A simple, casual approach to blame-free retrospectives

A shared document with conversation bubbles, thumbs up, and thumbs down.

Let’s talk about project retrospectives! Project retrospectives (sometimes called post-mortems) are pretty loosely defined as a meeting held after the completion of a project during which you discuss your achievements and what the team can do to make improvements in the future. ‘Project’ could mean a contained project that is completely wrapping up, or it could be a phase or major milestone within a larger project.

Sounds pretty great, right? BUT…Is it possible to love figuring out how to improve as an individual and team, but still not love doing retrospectives? That might be me (and maybe secretly everyone).

Though retrospectives may seem simple in concept, they can also bring with them a few challenges to navigate.

  • Even when the project goes really well, it’s easy for you and the team to feel like you’re mentally done with a project when it wraps. When your brain is ready to take a break from thinking about something that you’ve been immersed in for a long time, it can be hard to be motivated to take the time to think back, and rehash all of the details of the project.
  • Talking about things that didn’t go well takes courage and candor that everyone on the team must be willing to offer.
  • While talking about achievements as a team is fun and gratifying, discussing the root cause of a project’s pain points can be challenging to do without assigning blame.

Recently I went through a rabbit hole of research on the concept of a blame-free retrospective. I came across some really thorough resources, but ultimately felt like a lot of the proposed methods were extremely dense, formal, and downright intimidating. I was looking for a lightweight, casual guide to having a productive, freeform conversation with my teammates after a project. I ultimately decided to develop my own template — a set of loose guidelines that follow a two-step process. These guidelines are copied into a collaborative document and shared with the team a week or so before the scheduled retrospective meeting.

The first step is intended to be done asynchronously. It offers a few different options for noting observations which are intended to be flexible for different communication styles and sensitive to concerns which some folks may not feel entirely comfortable raising verbally in a meeting. It being a blame-free retrospective, it may go without saying that it’s not productive to call out an individual team or teammate during a retrospective meeting when discussing challenges. If legitimate personnel or team dynamic concerns arise, this template gives people a framework for reflection and an option to flag these concerns with the PM privately. It’s up to the PM to determine how or if these concerns can be raised productively and in a blame-free fashion during the retrospective.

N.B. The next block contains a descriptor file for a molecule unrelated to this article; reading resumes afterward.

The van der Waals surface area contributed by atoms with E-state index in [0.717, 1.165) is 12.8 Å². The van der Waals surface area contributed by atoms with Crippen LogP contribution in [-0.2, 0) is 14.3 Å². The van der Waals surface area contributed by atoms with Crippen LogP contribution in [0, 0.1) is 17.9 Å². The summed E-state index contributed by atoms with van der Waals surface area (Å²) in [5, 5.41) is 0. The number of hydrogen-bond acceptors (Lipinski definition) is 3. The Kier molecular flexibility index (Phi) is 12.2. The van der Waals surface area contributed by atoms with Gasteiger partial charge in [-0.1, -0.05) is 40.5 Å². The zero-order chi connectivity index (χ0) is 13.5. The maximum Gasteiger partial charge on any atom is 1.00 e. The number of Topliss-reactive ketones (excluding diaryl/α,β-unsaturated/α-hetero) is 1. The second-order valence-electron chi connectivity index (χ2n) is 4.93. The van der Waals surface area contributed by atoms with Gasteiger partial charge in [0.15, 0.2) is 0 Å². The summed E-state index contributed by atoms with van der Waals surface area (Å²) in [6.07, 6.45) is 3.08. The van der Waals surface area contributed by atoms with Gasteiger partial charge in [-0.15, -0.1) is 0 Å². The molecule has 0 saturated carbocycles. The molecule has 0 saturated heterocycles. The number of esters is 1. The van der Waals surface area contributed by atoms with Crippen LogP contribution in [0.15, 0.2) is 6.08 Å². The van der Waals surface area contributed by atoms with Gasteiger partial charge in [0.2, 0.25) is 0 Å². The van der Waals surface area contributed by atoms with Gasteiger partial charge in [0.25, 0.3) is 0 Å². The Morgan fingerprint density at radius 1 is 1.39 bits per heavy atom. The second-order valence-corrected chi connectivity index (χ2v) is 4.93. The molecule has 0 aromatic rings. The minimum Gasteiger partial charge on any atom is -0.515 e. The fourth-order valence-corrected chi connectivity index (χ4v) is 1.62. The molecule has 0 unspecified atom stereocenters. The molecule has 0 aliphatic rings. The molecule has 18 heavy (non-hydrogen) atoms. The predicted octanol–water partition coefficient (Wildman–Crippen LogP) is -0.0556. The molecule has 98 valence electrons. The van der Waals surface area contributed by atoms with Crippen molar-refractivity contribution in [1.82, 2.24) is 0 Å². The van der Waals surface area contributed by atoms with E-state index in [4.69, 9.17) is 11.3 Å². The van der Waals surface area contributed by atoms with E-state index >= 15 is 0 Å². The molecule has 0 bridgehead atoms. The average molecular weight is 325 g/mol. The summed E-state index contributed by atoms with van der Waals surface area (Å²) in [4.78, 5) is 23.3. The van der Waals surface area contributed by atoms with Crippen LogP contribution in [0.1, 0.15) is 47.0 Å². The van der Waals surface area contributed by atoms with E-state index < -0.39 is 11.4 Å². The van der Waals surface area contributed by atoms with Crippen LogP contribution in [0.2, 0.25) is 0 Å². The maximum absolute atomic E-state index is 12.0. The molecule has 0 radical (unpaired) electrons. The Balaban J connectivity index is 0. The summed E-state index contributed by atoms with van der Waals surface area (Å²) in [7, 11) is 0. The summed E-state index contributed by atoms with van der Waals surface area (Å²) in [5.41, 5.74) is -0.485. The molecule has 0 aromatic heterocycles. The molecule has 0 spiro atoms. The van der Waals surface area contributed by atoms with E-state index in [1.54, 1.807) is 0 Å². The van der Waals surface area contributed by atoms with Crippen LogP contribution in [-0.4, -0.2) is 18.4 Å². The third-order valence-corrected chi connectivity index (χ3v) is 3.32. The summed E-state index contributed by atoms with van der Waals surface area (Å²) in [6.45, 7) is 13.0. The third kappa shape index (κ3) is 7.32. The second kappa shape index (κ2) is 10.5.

The second step is intended to synthesize the observations from step 1 into actionable steps, as well as give space for additional questions and thoughts that may arise during the discussion.

You may wonder, “How is this template inherently blame-free?” In a lot of ways, that depends on how the conversation is led. Intentional moderation is so important. Whether the retrospective is led by the engineering lead, or the project manager (as is the case on our team), the focus must be on examining and improving process vs. targeting individual performance. Looking at pain points as a failure of process is essential in removing the blame from individuals when things go wrong. If something was overlooked in QA, then the QA process must be examined for blind spots or weak points, not the individuals who carry out the process.

The team must take ownership of the process, and share the responsibility of creating solutions when they are needed.

Also, an important value in the culture of &yet is inherent trust. It’s not really addressed directly in this template, but when we’re conducting retrospectives at &yet, we’re all coming to the table with a high level of trust in our teammates, and the understanding that everyone on the project has contributed to the project with the same goals and same commitment to success in mind.

In general, two main points encapsulate the mindset required for a blame-free retrospective:

  • A focus on examining and improving process vs. individual performance
  • An inherent level of respect and trust in our teammates

These guidelines have worked well so far, but I’m always looking to improve and iterate on the retrospective process as well. The concept of a blame-free retrospective is something that I’m very interested in, and would love to hear what has worked for other teams.

Project Retrospective Template:

Step 1:

Complete individually prior to the group discussion


  • Posting directly in the doc prior to the meeting
  • Making private notes to be shared verbally in the meeting
  • Flagging concerns/thoughts/questions privately with the PM

List personal or group wins. What worked well?


What were the pain points, and how could the process* be improved to avoid these things in the future?


What was different than expected or surprising about this project, and why?


* ‘Process’ can be defined as: communication style or method, boundaries, tools used, where communication happens, workflow, etc.

Step 2:

Complete as a group during the discussion

Goals for ongoing or future work:


Actionable steps:


Questions or other thoughts:


You might also enjoy reading:

Blog Archives: